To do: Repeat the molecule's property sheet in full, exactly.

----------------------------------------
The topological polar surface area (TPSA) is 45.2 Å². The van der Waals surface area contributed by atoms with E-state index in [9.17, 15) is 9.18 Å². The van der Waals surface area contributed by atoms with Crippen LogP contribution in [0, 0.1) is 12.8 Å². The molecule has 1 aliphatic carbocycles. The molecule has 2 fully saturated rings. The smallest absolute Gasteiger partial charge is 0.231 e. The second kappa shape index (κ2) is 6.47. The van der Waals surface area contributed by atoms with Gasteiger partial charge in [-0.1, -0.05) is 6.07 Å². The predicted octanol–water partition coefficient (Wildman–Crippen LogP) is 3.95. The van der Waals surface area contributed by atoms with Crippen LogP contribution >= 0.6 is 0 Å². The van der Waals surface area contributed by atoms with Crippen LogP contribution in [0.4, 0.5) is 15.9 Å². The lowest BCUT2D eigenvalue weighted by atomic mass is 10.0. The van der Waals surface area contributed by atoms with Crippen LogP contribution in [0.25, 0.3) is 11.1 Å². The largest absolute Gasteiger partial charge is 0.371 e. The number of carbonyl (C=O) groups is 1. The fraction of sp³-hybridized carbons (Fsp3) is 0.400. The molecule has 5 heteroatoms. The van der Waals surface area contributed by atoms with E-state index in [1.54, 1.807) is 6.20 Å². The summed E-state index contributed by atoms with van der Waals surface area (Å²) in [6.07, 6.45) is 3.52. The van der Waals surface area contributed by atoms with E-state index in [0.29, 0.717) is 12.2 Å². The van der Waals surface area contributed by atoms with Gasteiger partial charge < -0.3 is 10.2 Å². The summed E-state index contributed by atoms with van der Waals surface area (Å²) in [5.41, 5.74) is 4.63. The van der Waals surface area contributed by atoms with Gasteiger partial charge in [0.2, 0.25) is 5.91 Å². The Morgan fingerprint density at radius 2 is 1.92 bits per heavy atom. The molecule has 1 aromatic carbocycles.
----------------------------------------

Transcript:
The topological polar surface area (TPSA) is 45.2 Å². The van der Waals surface area contributed by atoms with E-state index in [9.17, 15) is 9.18 Å². The van der Waals surface area contributed by atoms with Crippen LogP contribution in [0, 0.1) is 12.8 Å². The molecule has 1 aliphatic carbocycles. The molecule has 2 fully saturated rings. The smallest absolute Gasteiger partial charge is 0.231 e. The second kappa shape index (κ2) is 6.47. The van der Waals surface area contributed by atoms with Gasteiger partial charge in [-0.1, -0.05) is 6.07 Å². The predicted octanol–water partition coefficient (Wildman–Crippen LogP) is 3.95. The van der Waals surface area contributed by atoms with Crippen LogP contribution >= 0.6 is 0 Å². The van der Waals surface area contributed by atoms with Crippen LogP contribution in [0.4, 0.5) is 15.9 Å². The lowest BCUT2D eigenvalue weighted by atomic mass is 10.0. The van der Waals surface area contributed by atoms with Crippen LogP contribution in [0.25, 0.3) is 11.1 Å². The largest absolute Gasteiger partial charge is 0.371 e. The number of carbonyl (C=O) groups is 1. The fraction of sp³-hybridized carbons (Fsp3) is 0.400. The molecule has 5 heteroatoms. The van der Waals surface area contributed by atoms with E-state index in [1.54, 1.807) is 6.20 Å². The summed E-state index contributed by atoms with van der Waals surface area (Å²) in [6.07, 6.45) is 3.52. The van der Waals surface area contributed by atoms with E-state index in [0.29, 0.717) is 12.2 Å². The van der Waals surface area contributed by atoms with Gasteiger partial charge < -0.3 is 10.2 Å². The summed E-state index contributed by atoms with van der Waals surface area (Å²) in [5.41, 5.74) is 4.63. The van der Waals surface area contributed by atoms with Gasteiger partial charge in [0.2, 0.25) is 5.91 Å². The Morgan fingerprint density at radius 2 is 1.92 bits per heavy atom. The molecule has 1 aromatic carbocycles.